Crock Pot Trades: Playing Apple With Weekly Options

Mar.27.12 | About: Apple Inc. (AAPL)

It has been a special week at Seeking Alpha, with the site crossing 1,000,000 registered users and all. I feel like I have had too much luck throughout my life. Generally, the "work" I have done has rarely felt like work at all. Writing for Seeking Alpha easily ranks as the best and most rewarding experience of my life. And it's not all about the fame and glory (cough), the rewards come mainly from learning from the community that has assembled here.

The other day I extolled the greatness of fellow SA contributor Tim McAleenan. Today, I need to direct you to another person who falls on the "young" side of the Seeking Alpha spectrum, Paul Zimbardo. Paul writes consistently on Apple (NASDAQ:AAPL), illustrating an excellent strategy he employs regularly to generate income from his position in the stock using weekly options.

In an article published Monday, Paul contends:

... executing a buy-write on AAPL March 30 (Weekly) 600s is the optimal risk-return strategy. The time value ratios have declined precipitously but picking up $6.50 for options that are $5 out-of-the-money is a fair deal. Please consult with your accountant or personal financial planner. If you are uncomfortable with this strategy I suggest a buy-write in the range of 595-610s. Even if you are extremely bullish you can still profitably sell covered calls; Apple is volatile enough that you will have opportunities to repurchase on dips. An alternative approach is to sell out-of-the-money 590 puts and collect the premium without having to purchase the stock outright.

Given AAPL's run so far this week, you take on the risk of having shares called away if you wrote 595-610 weekly calls, if it has not happened already. But, like Zimbardo says, you'll be able to buy AAPL on a dip. The "risk" of losing your shares takes a backseat the income-generating possibilities strategies like Paul's can bring.

Consider the AAPL March 30 weekly options, as of roughly 11:00 a.m., Eastern time, Tuesday morning. With the stock trading up 1% at $613.43, the $615 weekly fetches $5.35, the $620 brings in $3.30 and the $625 generates $2.00. Think about that for a second.

If you took the option with the least amount of income available and wrote that call three times a month, you would squeeze roughly $600 out of 100 shares of AAPL each month. Over the course of a year, the $7,200 you could, theoretically, collect makes AAPL's dividend look like chump change. Certainly, you're flirting with losing your shares, but, like Paul argues, I do not consider that a "risk" worth concerning yourself over, particularly if you have a spiffy cost basis in the position.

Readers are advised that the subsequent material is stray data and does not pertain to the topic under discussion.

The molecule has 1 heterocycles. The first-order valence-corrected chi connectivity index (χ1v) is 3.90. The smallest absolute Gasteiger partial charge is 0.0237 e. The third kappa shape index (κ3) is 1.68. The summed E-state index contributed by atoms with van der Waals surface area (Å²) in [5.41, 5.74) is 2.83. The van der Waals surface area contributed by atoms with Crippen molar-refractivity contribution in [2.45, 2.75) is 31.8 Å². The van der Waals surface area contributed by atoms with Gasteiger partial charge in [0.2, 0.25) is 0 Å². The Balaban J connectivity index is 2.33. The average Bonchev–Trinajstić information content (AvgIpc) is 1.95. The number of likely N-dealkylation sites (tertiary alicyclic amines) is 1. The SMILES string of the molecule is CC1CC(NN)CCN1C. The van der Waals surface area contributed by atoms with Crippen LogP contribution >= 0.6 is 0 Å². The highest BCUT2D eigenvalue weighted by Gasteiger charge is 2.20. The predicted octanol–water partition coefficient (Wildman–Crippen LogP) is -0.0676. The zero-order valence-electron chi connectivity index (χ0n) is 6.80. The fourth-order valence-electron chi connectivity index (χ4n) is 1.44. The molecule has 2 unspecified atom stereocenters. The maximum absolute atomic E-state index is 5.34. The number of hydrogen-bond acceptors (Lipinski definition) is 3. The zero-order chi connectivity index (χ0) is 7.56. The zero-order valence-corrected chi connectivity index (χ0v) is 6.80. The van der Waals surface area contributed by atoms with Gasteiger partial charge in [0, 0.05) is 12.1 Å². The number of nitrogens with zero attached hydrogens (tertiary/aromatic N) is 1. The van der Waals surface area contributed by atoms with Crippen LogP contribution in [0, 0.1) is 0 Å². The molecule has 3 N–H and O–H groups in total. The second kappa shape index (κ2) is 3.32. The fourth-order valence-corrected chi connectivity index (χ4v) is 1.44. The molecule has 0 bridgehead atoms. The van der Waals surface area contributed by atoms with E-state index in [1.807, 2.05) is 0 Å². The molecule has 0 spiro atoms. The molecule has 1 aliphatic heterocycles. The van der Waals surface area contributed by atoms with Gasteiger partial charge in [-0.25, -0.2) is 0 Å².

I call this a "crock pot trade" because you can put it on in the morning when the weekly options get released and let it simmer all week. When it's done, you momentarily bask in the glow of option-related income, rinse out the crock part and do it all over again.

The Virtuous Cycle

But, what if you do not own AAPL shares and want in on the income-generating action? Maybe you have had the cash sitting there to buy AAPL, but you've found yourself afraid to pull the trigger. You fear that you're buying the top. Sadly, the top never seems to come and the stock has run away on you, but you still have $75,000 or so in your account that you intend to put toward AAPL.

You could use weekly options to create a virtuous cycle for yourself. Consider using that cash to support the sale of an AAPL put. As I write this you could sell the AAPL March 30th $605 weekly put and collect $2.56. The $610 weekly brings in about $4.30.

If you do not get put shares, you repeat the process next week. If you do, you can turn around and write a covered call on the first installment of April's weekly options. If you get your shares called away, don't fret. Turn around and write another put ... and so on and so forth.

While I can be, in many aspects of my investing life, an ardent buy-and-hold guy, there's something to be said for a strategy such as this. Do the math. Between selling puts and writing calls, you could bring in a healthy second income supported by cash that would be going along for the ride in AAPL anyway.

Disclosure: I have no positions in any stocks mentioned, and no plans to initiate any positions within the next 72 hours.